“You can understand the policing of food boundaries in a few non-food-related ways – the more charitable one is that for a certain type of political commentator, it is extremely convenient to portray the working class as a homogeneous, socially conservative and incurious bloc, whose vision of food corresponds to a kind of political nativism. It’s a bizarrely infantilising view, one that assumes that an interest in better or different foodstuffs is class treason and that puts people in clearly defined boxes, just as much as the identity politics that these commentators supposedly rail against.

    “A less kind analysis, but perhaps a more accurate one, is that assigning middle-classness to cheap staples from other cuisines – hummus, soy sauce, cumin, for instance – usefully disguises the reality that the working class is far more diverse than these commentators understand. The fact is that if a similar inventory of ‘working class’ foods were to be undertaken across contemporary Britain, it would be less ‘gammon, pie and mash and ale’, and more ‘ackee, pierogi and shatkora’.”


  • An interesting look at the psychologist Steven Taylor, who presciently published a book on the psychology of pandemics immediately before the best test-case in human history:

    “[Taylor] wrote a remarkable little book back in 2019 called ‘The Psychology of Pandemics.’ Its premise is that pandemics are ‘not simply events in which some harmful microbe “goes viral”’, but rather are mass psychological phenomena about the behaviours, attitudes and emotions of people.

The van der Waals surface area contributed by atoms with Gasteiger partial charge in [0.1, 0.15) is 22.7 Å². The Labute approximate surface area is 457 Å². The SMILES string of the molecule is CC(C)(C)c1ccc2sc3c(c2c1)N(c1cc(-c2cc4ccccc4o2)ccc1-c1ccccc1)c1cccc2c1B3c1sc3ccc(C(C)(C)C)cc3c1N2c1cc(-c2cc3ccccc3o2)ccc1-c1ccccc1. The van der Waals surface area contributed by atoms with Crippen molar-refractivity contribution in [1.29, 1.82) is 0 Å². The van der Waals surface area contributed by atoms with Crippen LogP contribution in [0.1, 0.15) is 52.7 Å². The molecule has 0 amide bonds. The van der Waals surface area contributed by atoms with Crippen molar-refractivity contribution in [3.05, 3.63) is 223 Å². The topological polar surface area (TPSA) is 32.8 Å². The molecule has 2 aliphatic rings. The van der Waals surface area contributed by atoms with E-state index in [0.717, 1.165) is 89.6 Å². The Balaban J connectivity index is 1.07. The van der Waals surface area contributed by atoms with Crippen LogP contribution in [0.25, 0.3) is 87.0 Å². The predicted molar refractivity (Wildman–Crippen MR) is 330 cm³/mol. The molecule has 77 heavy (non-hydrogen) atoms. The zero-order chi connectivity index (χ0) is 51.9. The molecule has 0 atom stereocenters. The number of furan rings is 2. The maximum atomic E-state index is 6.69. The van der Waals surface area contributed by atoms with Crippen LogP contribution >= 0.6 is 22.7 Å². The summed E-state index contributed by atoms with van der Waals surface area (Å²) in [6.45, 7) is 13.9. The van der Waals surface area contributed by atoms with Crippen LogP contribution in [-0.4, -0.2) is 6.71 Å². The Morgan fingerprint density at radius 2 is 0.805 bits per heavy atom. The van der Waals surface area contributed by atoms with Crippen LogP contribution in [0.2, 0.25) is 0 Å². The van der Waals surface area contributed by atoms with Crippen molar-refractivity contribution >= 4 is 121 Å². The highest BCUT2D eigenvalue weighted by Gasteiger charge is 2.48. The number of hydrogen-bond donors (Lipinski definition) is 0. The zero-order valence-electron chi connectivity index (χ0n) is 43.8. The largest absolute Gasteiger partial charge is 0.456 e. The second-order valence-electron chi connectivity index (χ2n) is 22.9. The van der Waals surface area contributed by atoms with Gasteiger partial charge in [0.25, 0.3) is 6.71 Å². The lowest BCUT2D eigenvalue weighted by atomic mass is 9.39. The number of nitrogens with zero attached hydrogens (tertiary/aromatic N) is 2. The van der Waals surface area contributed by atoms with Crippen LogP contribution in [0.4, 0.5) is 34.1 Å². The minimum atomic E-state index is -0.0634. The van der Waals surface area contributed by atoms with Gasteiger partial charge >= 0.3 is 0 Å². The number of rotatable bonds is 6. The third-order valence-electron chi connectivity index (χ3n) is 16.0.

“The book came out pre-COVID and yet predicts every trend and trope we’ve been living for 19 months now: the hoarding of supplies like toilet paper at the start; the rapid spread of ‘unfounded rumours and fake news’; the backlash against masks and vaccines; the rise and acceptance of conspiracy theories; and the division of society into people who ‘dutifully conform to the advice of health authorities’ – sometimes compulsively so – and those who ‘engage in seemingly self-defeating behaviours such as refusing to get vaccinated.’”

    It’s not that Taylor had a crystal ball, but rather that the coronavirus pandemic has followed many of the same dynamics of pandemics throughout history, because humans are fundamentally human. As Taylor says:

    “Pandemics bring out all these extremes in behaviour. Anxiety, fear, denial, racism, conspiracy theories, the popularity of quack cures, the ‘you’re not the boss of me’ backlash to health directives – these things have all been seen dating back to the medieval plagues.”


  • Interesting video documenting a grassroots effort to hold back desertification in northern Africa by planting spiral gardens. #

  • Your own personal distortion field

    We think we know what people are good at and what they’re like. But how can we be sure, when we ourselves distort the way they behave? For some people, the power of this distortion is so great that they’re almost incapable of making accurate judgements about people.